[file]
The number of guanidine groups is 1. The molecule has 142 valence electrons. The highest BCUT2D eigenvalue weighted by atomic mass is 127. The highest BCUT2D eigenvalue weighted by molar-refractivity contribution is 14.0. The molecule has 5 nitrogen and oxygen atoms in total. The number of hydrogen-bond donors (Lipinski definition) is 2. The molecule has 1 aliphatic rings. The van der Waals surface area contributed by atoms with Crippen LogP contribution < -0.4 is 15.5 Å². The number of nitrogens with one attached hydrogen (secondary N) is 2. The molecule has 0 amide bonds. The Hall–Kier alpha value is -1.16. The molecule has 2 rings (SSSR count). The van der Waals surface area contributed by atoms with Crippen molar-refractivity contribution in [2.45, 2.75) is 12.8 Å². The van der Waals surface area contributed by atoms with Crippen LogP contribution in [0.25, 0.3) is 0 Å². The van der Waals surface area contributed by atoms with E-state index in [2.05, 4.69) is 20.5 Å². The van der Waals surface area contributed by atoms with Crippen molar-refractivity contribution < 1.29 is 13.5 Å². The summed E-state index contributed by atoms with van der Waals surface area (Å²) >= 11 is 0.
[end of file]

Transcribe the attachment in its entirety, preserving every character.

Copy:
The number of guanidine groups is 1. The molecule has 142 valence electrons. The highest BCUT2D eigenvalue weighted by atomic mass is 127. The highest BCUT2D eigenvalue weighted by molar-refractivity contribution is 14.0. The molecule has 5 nitrogen and oxygen atoms in total. The number of hydrogen-bond donors (Lipinski definition) is 2. The molecule has 1 aliphatic rings. The van der Waals surface area contributed by atoms with Crippen LogP contribution < -0.4 is 15.5 Å². The number of nitrogens with one attached hydrogen (secondary N) is 2. The molecule has 0 amide bonds. The Hall–Kier alpha value is -1.16. The molecule has 2 rings (SSSR count). The van der Waals surface area contributed by atoms with Crippen molar-refractivity contribution in [2.45, 2.75) is 12.8 Å². The van der Waals surface area contributed by atoms with Crippen LogP contribution in [0.25, 0.3) is 0 Å². The van der Waals surface area contributed by atoms with E-state index in [2.05, 4.69) is 20.5 Å². The van der Waals surface area contributed by atoms with Crippen molar-refractivity contribution < 1.29 is 13.5 Å². The summed E-state index contributed by atoms with van der Waals surface area (Å²) >= 11 is 0.